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In the name of Kashmir mullahs minting money - The Observer

Press Trust of India ()
2 December 1996

Title : In the name of Kashmir mullahs minting money
Author : Press Trust of India
Publication : The Observer
Date : December 2, 1996

Huge amount of funds raised by various Pakistani organi-
sations for the so-called Kashmir Jehad Fund have alleg-
edly been siphoned off for personal use, Pakistani media
reports here said.

The Pakistani Federal Investigative Agency is probing
part of the funds allegedly being operated by the former
Pakistan high commissioner here, Pakistani weekly The
Nation said.

Former envoy Wajid Shamsul Hasan dismissed by the new
caretaker government, "is being grilled by the FIA in
Karachi for allegedly embezzling over =1C800,000 from the
high commission accounts here," it said. Several promi-
nent Pak-occupied Kashmir leaders have charged that huge
sums raised in the US, UK, Gulf and Pakistan had been
embezzled, the reports said.

Kashmir International Front chairman Afzal Tahir alleged
that of a staggering sum of =1C1 million raised in UK for
Kashmir over the past two years, not even a single penny
had been sent to Kashmir.

Jammu and Kashmir Democratic Liberation Front leader
Hashim Quereshi charged about =1C15,000 had been raised in
UK and Europe for non-existent projects in Kashmir adding
a major part of the funds has lined the pockets of VIPs
in Pakistan and PoK.

The Nation in its latest issue published photocopies of
cheques issued by the high commission to personal ac-
counts of the former high commissioner totalling over
=1C600,000 which have not been accounted for. FIA was
"eager to obtain information from Hasan about the Surrey
mansion and other property allegedly brought by Benazir
and Asif Zardari, Kashmir Jehad fund and purchase of some
buildings by the Pakistan High Commission here," it said.

Tahir said: "Most of the money was collected from mosques
and rallies by different Kashmir associations like Teh-
reek-I-Kashmir, JKLF and others and reportedly handed
over to the former high commissioner and some transfered
to Jamaat-I-Islami accounts in Pakistan. "During Hazrat-
bal mosque and Charar-I-Sharif crisis, Pak papers here
ran appeals for funds for what they called 'sufferers of
these tragedies', he said.

A year back an appeal by Qureshi. now in Amesterdam,
through the same paper here for contributions to the
"Maqbool Bhat Welfare Trust' for victims of violence in
Kashmir, was vehemently opposed by some Pak factions.
Quereshi, who hijacked an Indian Airlines plane to Lahore
in 1971, had called for payments directly to a Srinagar
account so that it could be used to provide relief to
violence victims.

Tahir said several Pak organisations had protested
against the move saying, "how can we allow transfer of
money to our enemies?"

Quereshi when contacted said: "It is not only in UK,

millions have also been collected in the name of Kashmir
in the US, Saudi Arabia, Gulf and Pakistan." The JKDLP
leader said last year papers here carried appeals for
1,500 victims of Charar-I-Sharif claiming it was to fund
sewing schools in Srinagar, Kupwara, Doda and Muzzaffara-
bad in PoK, blood banks in Rajouri and Kupwara and a
dispensary at Tatrikot.

"Muslims in UK and Europe donated over 15,000 and when I
contacted an eminent Kashmiri journalist in Srinagar, I
came to know there were no such projects," Qureshi said.

"Till now there is no authentic information from any part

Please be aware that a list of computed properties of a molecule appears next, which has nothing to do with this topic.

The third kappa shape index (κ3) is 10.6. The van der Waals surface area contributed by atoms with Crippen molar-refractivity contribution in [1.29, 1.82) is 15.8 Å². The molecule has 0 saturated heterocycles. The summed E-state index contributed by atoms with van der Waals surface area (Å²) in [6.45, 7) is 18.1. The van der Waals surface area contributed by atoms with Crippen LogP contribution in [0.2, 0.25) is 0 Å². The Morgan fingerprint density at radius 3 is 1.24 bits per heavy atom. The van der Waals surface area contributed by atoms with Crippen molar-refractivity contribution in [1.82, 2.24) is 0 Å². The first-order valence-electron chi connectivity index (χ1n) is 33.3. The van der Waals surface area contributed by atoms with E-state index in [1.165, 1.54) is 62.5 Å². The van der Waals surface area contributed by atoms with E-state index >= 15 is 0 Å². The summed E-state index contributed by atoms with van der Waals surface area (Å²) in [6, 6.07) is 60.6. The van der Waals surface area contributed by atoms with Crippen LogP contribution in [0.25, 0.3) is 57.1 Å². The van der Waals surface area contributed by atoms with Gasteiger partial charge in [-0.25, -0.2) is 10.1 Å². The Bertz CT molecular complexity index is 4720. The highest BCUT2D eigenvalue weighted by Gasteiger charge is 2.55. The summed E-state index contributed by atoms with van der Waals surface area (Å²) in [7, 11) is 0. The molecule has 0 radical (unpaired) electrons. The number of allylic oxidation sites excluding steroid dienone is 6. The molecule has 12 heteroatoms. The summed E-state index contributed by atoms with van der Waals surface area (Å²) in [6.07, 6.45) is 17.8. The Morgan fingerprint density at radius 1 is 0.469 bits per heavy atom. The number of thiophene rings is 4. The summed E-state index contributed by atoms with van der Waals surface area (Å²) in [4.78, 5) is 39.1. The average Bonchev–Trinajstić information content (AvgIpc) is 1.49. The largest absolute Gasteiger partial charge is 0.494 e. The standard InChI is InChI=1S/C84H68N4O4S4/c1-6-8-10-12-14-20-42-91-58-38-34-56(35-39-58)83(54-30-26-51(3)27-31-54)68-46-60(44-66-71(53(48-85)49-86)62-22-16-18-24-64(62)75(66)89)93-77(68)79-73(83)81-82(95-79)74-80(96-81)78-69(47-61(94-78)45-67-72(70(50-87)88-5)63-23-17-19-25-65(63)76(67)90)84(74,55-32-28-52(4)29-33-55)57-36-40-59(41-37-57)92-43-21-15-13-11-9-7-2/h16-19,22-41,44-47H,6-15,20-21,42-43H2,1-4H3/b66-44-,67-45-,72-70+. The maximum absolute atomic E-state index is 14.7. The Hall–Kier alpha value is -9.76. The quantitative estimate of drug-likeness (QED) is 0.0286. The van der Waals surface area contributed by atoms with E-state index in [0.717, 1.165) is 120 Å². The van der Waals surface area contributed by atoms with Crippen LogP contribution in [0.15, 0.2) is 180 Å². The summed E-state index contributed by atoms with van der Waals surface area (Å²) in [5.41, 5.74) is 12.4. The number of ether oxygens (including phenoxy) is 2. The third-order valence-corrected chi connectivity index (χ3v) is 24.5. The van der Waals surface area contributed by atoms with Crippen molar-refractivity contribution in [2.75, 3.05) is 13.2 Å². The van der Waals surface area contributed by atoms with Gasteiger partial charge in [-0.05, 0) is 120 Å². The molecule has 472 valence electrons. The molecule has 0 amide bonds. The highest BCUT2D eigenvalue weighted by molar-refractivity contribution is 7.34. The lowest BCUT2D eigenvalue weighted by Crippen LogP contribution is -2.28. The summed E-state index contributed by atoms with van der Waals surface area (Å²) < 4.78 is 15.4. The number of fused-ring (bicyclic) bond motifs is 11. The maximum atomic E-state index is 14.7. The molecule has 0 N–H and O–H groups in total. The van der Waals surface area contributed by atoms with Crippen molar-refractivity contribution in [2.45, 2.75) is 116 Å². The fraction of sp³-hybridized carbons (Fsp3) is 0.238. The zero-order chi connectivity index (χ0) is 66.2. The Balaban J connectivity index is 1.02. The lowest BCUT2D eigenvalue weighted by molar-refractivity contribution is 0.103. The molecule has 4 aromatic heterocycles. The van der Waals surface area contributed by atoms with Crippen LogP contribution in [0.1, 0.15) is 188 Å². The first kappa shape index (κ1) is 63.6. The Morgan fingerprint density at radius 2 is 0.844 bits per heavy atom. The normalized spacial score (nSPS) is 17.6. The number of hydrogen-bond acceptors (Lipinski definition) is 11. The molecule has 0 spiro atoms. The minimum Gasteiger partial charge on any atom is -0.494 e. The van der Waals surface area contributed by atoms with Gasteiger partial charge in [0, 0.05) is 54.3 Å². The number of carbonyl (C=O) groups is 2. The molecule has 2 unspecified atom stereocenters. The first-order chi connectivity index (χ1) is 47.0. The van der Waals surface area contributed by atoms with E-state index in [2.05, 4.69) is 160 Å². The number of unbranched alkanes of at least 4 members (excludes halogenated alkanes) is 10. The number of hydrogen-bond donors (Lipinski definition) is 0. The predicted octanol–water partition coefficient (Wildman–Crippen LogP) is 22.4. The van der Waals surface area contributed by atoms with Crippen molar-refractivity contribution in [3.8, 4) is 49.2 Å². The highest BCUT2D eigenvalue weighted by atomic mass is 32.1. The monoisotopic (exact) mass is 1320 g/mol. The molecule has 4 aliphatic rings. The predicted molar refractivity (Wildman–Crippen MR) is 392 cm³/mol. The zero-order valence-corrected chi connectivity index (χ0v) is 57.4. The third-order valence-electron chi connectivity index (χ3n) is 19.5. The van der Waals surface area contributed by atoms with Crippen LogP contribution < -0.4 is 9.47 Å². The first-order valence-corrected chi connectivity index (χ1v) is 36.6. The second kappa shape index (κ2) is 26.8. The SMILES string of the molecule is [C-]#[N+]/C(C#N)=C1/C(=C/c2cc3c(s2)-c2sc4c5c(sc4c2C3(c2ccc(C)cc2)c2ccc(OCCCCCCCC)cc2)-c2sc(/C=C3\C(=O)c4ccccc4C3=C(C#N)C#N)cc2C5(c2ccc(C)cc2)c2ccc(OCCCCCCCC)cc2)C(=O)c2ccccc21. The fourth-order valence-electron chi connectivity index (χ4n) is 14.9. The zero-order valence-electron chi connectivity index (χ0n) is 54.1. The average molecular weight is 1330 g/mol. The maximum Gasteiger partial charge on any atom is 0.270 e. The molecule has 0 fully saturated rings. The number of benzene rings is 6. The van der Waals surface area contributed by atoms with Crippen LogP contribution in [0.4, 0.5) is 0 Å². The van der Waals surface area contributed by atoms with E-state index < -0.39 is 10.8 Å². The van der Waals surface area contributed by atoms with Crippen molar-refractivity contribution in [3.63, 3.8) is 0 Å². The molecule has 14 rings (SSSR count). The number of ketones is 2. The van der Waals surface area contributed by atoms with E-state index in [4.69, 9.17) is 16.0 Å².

of Kashmir, whether anyone has distributed even 10 per
cent of the huge amount among the victims of oppressed
people of Kashmir," Quereshi said. "It is tragic that a
prominent London-based PoK paper dated July 16, 1995,
carried a picture with the caption reading an organisa-
tion "muslim hand in Britain" had sent the first relief
consignment to the Charar-I-Sharif victims. That was a
picture of relief being distributed in PoK," the JKDLP
leader said.

"From these donations, Amanullah Khan of JKLF purchased
bungalows in Muzzaffarabad, in Karachi and Islamabad.
Their children are studying in public schools, while the
youth of Kashmir has been kept in the camps in the name
of jehad," Qureshi alleged.

Former president of PoK, Sardar Sikander Hayat Khan, in a
Pakistani newspaper recently alleged that former PoK
president Sardar Qayyum Khan had withdrawn over Rs
(Pakistani) 24 crore from the Kashmir Fund to purchase
two houses in Britain and a petrol pump in Jeddah.
Another Pak newspaper Awam published here reported that
when the new PoK government led by Barrister Sultan
Mehood had taken over they had been shocked to find that
"out of total of Rs 69 crore collected for the Kashmir
Jehad fund, only Rs 6 crore were left."

While fund raising in the name of Kashmir Jehad is common
knowledge among people of PoK settled here, The Nation's
report was the first public indication of operation of
such funds in foreign countries. Last year, when two
important All India Hurriyat Conference leaders Maulvi
Omar farooq and Maulvi Abbas Ansari visited UK they star-
tled a public rally In their honour in Birmingham by
saying, "while people in Kashmir were suffering, Muslims
outside had not contributed to their relief."

"When people started raising their eyebrows and question-
ing organisations like Tehreek-I-Kashmir, involved in
huge collection drives, the organisation swung into
action to whitewash the issue and put a lid on It," Tahir
said.

According to Pakistani sources here a major source of
corruption in Pakistan lies in collection of huge funds,
usually unaccounted for, to run covert operations in
Afghanistan and Kashmir. "Public collection of funds is
only the tip of iceberg. Major part of the funds come
from agencies running these operations and their the
outlets throughout the world," they said.


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